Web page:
KomUR - Network of Competence on Future Challenges of Environmental Law

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The ‘Network of Competence on Future Challenges of Environmental Law’ (KomUR) is a collaborative project by the Helmholtz Centre for Environmental Research and six German Universities funded by the German Federal Ministry of Education and Research. The project’s aim is to facilitate and enhance networking of German environmental law research institutions domestically but, moreover and in particular, with European and international counterparts. It provides funding for 14 PhDs and diverse networking activities, including international workshops, conferences, publications and short-term research visits to international network partners. The Network is chaired by Prof. Dr. Wolfgang Köck and Dr. Moritz Reese and coordinated by Dr. Elisabeth V. Henn, Post-Doc at the UFZ-Department for Environmental and Planning Law and; further partners of KomUR are the Universities of Bonn (Prof. Dr. Dr. Wolfgang Durner), Berlin (FU, Prof. Dr. Christian Calliess), Bremen (Prof. Dr. Claudio Franzius), Leipzig (Prof. Dr. Kurt Faßbender), Münster (Prof. Dr. Sabine Schlacke) and Oldenburg (Prof. Dr. Pascal Cancik). Moreover, the Network is supported by 15 distinguished international competence partners and part of the federal research program ‘Forschung für Nachhaltigkeit – FONA’.

The Network is dedicated to further advance environmental law towards the objectives and requirements of sustainability with a focus on major environmental challenges, such as climate change, biodiversity loss and the degradation of water, soil and natural resources. In these areas, the Network will undertake comparative research on international, European and national environmental law. Comparative studies will aim at identifying effective and innovative regulatory approaches and at discussing the transferability of such instruments. Key aspects of this research concern are, i.a., the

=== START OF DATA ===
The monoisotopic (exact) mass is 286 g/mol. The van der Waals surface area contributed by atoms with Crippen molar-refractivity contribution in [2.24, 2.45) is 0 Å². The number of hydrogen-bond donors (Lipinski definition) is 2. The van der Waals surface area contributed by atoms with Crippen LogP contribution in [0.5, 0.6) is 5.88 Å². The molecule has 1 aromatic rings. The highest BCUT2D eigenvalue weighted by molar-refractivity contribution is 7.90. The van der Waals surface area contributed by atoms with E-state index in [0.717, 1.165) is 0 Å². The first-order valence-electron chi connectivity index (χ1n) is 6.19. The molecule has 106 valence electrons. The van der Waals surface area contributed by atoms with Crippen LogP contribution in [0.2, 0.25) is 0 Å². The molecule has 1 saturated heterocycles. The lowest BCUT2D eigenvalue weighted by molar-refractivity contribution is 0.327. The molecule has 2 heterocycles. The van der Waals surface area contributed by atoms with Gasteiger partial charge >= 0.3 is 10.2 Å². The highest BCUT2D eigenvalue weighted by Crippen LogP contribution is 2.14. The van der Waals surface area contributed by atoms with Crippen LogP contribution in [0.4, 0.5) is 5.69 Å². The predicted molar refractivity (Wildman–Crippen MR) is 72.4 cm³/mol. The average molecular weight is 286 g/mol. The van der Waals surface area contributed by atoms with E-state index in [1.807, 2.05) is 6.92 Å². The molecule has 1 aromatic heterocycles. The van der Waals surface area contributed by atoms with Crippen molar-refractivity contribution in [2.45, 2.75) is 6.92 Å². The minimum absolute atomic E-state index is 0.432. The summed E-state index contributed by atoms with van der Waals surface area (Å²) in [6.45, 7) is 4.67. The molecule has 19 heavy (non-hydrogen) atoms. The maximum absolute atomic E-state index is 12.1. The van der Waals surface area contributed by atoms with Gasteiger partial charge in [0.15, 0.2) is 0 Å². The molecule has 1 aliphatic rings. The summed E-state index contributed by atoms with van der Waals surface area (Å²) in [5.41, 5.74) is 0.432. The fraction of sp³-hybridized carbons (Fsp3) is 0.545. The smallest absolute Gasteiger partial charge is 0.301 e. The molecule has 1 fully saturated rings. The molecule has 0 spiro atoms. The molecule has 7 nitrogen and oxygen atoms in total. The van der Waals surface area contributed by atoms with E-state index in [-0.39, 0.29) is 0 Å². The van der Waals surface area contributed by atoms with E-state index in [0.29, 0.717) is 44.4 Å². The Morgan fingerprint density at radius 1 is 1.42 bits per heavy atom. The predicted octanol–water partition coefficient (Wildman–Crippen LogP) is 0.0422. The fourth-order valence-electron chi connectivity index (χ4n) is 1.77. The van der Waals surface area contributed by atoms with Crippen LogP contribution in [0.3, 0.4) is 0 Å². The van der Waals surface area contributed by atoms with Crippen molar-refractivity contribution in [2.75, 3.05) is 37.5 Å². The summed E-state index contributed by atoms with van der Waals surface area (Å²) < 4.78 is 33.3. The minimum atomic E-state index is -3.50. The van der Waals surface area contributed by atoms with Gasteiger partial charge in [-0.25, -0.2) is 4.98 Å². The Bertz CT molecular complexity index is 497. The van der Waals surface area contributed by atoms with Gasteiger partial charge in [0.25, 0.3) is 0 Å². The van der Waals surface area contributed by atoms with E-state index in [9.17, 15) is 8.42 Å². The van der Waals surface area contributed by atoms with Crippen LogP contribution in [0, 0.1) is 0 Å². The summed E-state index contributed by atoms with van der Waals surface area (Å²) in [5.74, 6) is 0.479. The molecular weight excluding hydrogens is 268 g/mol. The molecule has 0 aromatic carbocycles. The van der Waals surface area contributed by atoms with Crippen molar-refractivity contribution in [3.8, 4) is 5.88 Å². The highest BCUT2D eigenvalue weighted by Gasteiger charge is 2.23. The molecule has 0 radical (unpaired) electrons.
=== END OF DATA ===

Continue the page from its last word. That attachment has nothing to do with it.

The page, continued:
• Legal inclusion of long term environmental sustainability objectives combined with new approaches in implementation planning and adaptive governance regimes,
  • Analysis of implementation gaps and factors improving enforcement in both the executive and judicial branch,
  • Acknowledgement, scope and effectiveness of individual sustainability and environmental rights as well as rights of nature,

  • Role and improvement of transparency, participation and legal protection (Aarhus pillars),

  • Handling of uncertainty, risk and projections in law
  • Digitalization as both a threat and opportunity for environmental protection,
  • Policy integration under Article 11 TEU with a particular focus on agriculture and the Common Agricultural Policy,
  • Further development of international environmental conventions, institutions and approaches such as the ‘Global Pact for the Environment’ initiative,
  • Liability and compensation for transboundary environmental damage,
  • Integration of environmental sustainability objectives/requirements into international trade regimes,
  • Approaches to transnational environmental governance, norms and regulation.